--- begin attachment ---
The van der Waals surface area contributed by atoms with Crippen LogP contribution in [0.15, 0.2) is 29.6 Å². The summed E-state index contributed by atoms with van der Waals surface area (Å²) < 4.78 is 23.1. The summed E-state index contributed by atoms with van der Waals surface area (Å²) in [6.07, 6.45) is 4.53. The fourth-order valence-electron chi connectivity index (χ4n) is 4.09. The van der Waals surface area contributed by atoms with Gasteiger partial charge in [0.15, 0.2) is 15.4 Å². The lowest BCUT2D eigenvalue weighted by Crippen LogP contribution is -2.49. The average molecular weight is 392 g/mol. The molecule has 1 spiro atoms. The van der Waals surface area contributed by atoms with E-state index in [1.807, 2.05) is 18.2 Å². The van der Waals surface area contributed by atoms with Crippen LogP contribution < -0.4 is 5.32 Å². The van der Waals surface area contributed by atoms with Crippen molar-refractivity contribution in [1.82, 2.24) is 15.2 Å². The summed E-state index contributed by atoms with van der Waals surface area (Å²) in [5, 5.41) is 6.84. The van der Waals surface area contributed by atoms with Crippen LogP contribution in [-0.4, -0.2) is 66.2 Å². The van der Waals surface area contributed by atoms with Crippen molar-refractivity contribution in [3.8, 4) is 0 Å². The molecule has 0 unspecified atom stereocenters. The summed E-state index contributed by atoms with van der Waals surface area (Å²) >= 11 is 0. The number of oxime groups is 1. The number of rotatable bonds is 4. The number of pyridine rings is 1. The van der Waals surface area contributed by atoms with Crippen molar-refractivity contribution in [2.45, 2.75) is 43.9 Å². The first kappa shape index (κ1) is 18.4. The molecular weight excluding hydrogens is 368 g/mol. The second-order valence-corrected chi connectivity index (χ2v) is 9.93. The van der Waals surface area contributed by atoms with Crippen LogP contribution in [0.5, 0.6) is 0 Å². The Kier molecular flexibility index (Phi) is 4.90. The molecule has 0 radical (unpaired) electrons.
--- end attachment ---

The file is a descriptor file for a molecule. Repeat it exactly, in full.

The van der Waals surface area contributed by atoms with Crippen LogP contribution in [0.15, 0.2) is 29.6 Å². The summed E-state index contributed by atoms with van der Waals surface area (Å²) < 4.78 is 23.1. The summed E-state index contributed by atoms with van der Waals surface area (Å²) in [6.07, 6.45) is 4.53. The fourth-order valence-electron chi connectivity index (χ4n) is 4.09. The van der Waals surface area contributed by atoms with Gasteiger partial charge in [0.15, 0.2) is 15.4 Å². The lowest BCUT2D eigenvalue weighted by Crippen LogP contribution is -2.49. The average molecular weight is 392 g/mol. The molecule has 1 spiro atoms. The van der Waals surface area contributed by atoms with E-state index in [1.807, 2.05) is 18.2 Å². The van der Waals surface area contributed by atoms with Crippen LogP contribution < -0.4 is 5.32 Å². The van der Waals surface area contributed by atoms with Crippen molar-refractivity contribution in [1.82, 2.24) is 15.2 Å². The summed E-state index contributed by atoms with van der Waals surface area (Å²) in [5, 5.41) is 6.84. The van der Waals surface area contributed by atoms with Crippen LogP contribution in [-0.4, -0.2) is 66.2 Å². The van der Waals surface area contributed by atoms with Crippen molar-refractivity contribution in [3.8, 4) is 0 Å². The molecule has 0 unspecified atom stereocenters. The summed E-state index contributed by atoms with van der Waals surface area (Å²) >= 11 is 0. The number of oxime groups is 1. The number of rotatable bonds is 4. The number of pyridine rings is 1. The van der Waals surface area contributed by atoms with Crippen molar-refractivity contribution in [2.45, 2.75) is 43.9 Å². The first kappa shape index (κ1) is 18.4. The molecular weight excluding hydrogens is 368 g/mol. The second-order valence-corrected chi connectivity index (χ2v) is 9.93. The van der Waals surface area contributed by atoms with Crippen LogP contribution in [0.5, 0.6) is 0 Å². The Kier molecular flexibility index (Phi) is 4.90. The molecule has 0 radical (unpaired) electrons.